Teen with Type 1 Dies Two Days After Going Missing

Scottish police are investigating how social services failed to protect the child.



The government of Scotland has five secure units to accommodate the care and education of children who may pose a threat to themselves or others. Police are now investigating what led to a child with Type 1 diabetes dying two days after disappearing from one of these units.

Blake Ross, a 13-year-old with Type 1, was enrolled in what is called an “open care arrangement,” and his case was managed by the city of Edinburgh, according to a report in The Mirror (UK). He was attending school at a secure facility called St. Katharine’s, and was living away from the residential facility when not in school. It’s unclear if he was living at home, as multiple reports suggest he was “in care”, a term used to describe children in the UK who are being looked after by child protective service officials at home, in foster homes, or in other care facilities.

According to a missing child report, Ross was last seen near St. Katharine’s on February 11th, 2017. The report warned that he did not have access to his diabetes medication at the time he went missing. On February 13th, he was picked up after becoming visibly ill on a city bus. Ross was taken to a hospital, where he died later that day, according to a report in The Scotsman.

A multi-agency investigation has been launched into the actions that have led up to Ross’ disappearance; it will also examine police conduct during the time that he was missing. Edinburgh police are asking anyone with information about Ross during the final two days of his life to speak with investigators.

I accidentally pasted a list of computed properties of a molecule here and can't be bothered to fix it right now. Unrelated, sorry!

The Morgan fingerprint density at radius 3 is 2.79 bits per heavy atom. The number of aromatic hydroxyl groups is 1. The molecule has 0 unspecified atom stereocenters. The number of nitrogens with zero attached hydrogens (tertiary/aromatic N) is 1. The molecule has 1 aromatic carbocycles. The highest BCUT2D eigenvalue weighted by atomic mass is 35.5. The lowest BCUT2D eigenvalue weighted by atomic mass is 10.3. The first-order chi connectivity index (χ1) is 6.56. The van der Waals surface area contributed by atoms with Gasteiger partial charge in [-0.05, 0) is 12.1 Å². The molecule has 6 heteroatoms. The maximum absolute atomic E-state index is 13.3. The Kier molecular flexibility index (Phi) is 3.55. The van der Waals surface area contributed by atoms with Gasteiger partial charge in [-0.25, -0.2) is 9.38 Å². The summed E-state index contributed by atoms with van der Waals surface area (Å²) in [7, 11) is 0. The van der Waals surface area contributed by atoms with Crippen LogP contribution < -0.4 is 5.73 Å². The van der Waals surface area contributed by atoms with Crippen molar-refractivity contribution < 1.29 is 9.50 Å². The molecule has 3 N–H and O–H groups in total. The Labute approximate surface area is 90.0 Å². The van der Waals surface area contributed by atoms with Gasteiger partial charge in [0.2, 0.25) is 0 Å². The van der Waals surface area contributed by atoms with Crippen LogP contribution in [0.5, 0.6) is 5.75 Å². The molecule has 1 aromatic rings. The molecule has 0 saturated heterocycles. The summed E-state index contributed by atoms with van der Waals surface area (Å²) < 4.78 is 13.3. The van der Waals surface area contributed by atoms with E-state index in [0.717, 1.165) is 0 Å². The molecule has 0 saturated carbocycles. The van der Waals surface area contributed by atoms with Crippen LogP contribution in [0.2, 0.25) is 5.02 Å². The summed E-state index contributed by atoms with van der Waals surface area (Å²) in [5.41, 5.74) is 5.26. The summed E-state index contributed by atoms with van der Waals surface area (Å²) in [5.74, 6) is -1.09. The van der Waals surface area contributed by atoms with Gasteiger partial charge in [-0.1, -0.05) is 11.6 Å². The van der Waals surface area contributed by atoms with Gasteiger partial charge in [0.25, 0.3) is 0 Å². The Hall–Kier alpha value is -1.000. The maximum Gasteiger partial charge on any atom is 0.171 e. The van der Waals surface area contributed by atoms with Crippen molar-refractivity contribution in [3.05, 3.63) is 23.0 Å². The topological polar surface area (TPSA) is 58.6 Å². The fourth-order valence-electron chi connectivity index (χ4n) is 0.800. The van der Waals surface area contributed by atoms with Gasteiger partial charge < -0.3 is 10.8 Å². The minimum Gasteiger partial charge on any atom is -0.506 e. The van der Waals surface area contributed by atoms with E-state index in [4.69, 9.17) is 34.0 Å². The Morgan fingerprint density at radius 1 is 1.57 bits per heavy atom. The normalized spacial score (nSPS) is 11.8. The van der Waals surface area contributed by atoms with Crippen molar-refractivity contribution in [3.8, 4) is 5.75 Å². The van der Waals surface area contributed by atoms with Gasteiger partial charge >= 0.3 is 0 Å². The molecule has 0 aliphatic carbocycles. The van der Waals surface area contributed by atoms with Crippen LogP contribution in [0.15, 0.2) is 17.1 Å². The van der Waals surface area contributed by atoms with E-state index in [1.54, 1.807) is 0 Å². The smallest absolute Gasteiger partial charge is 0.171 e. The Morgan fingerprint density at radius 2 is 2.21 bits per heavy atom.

Loving tributes have been written on social media for Ross by family and friends on social media. A crowdfunding campaign raised over 2,000 pounds (about $2,500) to cover memorial expenses.

Ross was one of some 250 children housed or educated in secure care facilities in Scotland in an average year, according to government statistics. There has been some debate about the use of these facilities in Scotland. The Edinburgh city council looked into closing one or both of its two secure facilities in 2014, and a council spokesperson said at the time that use of the facilities in Edinburgh was significantly above the national average, according to a report in The Edinburgh News. On a page about secure care facilities, the Scottish government stated, “Our ultimate ambition is to have no child in Scotland in secure care, however for the very small number of children whose needs can only be met in secure care, we will provide a high quality and nurturing environment that meets their needs and improves their outcomes when they return to the community.”

There are many unanswered questions about Ross’ circumstances. His death serves as an unfortunate reminder that parents of children with Type 1 should try to help their children strategize for how to self-manage blood sugar levels if they find themselves separated from family. No one wants to envision a child running away or being removed from home, but having that difficult conversation now could stave off tragedy.

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Craig Idlebrook is managing editor for Insulin Nation and Type 2 Nation. He's written about health policy, environmental health, community health, and maternal health for over 25 publications. You can reach him at cidlebrook@epscomm.com.